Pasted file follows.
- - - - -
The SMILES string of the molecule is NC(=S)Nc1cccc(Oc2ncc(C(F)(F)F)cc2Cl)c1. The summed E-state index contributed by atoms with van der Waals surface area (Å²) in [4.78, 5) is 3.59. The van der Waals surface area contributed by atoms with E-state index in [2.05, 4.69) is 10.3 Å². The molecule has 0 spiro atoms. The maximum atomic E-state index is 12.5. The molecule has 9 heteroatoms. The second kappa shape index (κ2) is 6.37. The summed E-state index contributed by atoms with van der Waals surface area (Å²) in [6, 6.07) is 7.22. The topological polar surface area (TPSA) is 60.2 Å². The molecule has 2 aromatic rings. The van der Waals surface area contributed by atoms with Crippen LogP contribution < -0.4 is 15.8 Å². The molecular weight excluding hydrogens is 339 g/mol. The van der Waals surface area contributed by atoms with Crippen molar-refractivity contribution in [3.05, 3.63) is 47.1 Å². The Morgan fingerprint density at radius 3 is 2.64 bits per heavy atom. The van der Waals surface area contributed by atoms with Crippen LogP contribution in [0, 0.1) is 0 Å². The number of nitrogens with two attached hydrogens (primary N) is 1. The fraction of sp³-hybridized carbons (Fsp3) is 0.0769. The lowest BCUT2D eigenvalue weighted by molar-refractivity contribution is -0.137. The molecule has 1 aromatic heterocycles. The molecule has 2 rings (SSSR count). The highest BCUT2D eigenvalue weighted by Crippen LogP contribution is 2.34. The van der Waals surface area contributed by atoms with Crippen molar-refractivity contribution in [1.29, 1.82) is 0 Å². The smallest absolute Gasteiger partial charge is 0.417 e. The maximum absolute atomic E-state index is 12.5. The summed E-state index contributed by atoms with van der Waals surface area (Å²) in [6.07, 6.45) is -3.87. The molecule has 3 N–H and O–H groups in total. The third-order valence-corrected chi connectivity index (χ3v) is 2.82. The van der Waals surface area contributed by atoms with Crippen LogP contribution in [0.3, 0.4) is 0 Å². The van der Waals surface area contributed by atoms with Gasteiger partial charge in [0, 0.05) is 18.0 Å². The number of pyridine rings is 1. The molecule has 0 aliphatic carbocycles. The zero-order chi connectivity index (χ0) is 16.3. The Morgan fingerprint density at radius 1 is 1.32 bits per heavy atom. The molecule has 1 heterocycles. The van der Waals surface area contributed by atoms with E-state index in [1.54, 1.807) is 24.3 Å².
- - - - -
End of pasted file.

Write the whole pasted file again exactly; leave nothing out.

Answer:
The SMILES string of the molecule is NC(=S)Nc1cccc(Oc2ncc(C(F)(F)F)cc2Cl)c1. The summed E-state index contributed by atoms with van der Waals surface area (Å²) in [4.78, 5) is 3.59. The van der Waals surface area contributed by atoms with E-state index in [2.05, 4.69) is 10.3 Å². The molecule has 0 spiro atoms. The maximum atomic E-state index is 12.5. The molecule has 9 heteroatoms. The second kappa shape index (κ2) is 6.37. The summed E-state index contributed by atoms with van der Waals surface area (Å²) in [6, 6.07) is 7.22. The topological polar surface area (TPSA) is 60.2 Å². The molecule has 2 aromatic rings. The van der Waals surface area contributed by atoms with Crippen LogP contribution < -0.4 is 15.8 Å². The molecular weight excluding hydrogens is 339 g/mol. The van der Waals surface area contributed by atoms with Crippen molar-refractivity contribution in [3.05, 3.63) is 47.1 Å². The Morgan fingerprint density at radius 3 is 2.64 bits per heavy atom. The van der Waals surface area contributed by atoms with Crippen LogP contribution in [0, 0.1) is 0 Å². The number of nitrogens with two attached hydrogens (primary N) is 1. The fraction of sp³-hybridized carbons (Fsp3) is 0.0769. The lowest BCUT2D eigenvalue weighted by molar-refractivity contribution is -0.137. The molecule has 1 aromatic heterocycles. The molecule has 2 rings (SSSR count). The highest BCUT2D eigenvalue weighted by Crippen LogP contribution is 2.34. The van der Waals surface area contributed by atoms with Crippen molar-refractivity contribution in [1.29, 1.82) is 0 Å². The smallest absolute Gasteiger partial charge is 0.417 e. The maximum absolute atomic E-state index is 12.5. The summed E-state index contributed by atoms with van der Waals surface area (Å²) in [6.07, 6.45) is -3.87. The molecule has 3 N–H and O–H groups in total. The third-order valence-corrected chi connectivity index (χ3v) is 2.82. The van der Waals surface area contributed by atoms with Crippen LogP contribution in [0.3, 0.4) is 0 Å². The van der Waals surface area contributed by atoms with Gasteiger partial charge in [0, 0.05) is 18.0 Å². The number of pyridine rings is 1. The molecule has 0 aliphatic carbocycles. The zero-order chi connectivity index (χ0) is 16.3. The Morgan fingerprint density at radius 1 is 1.32 bits per heavy atom. The molecule has 1 heterocycles. The van der Waals surface area contributed by atoms with E-state index in [1.54, 1.807) is 24.3 Å².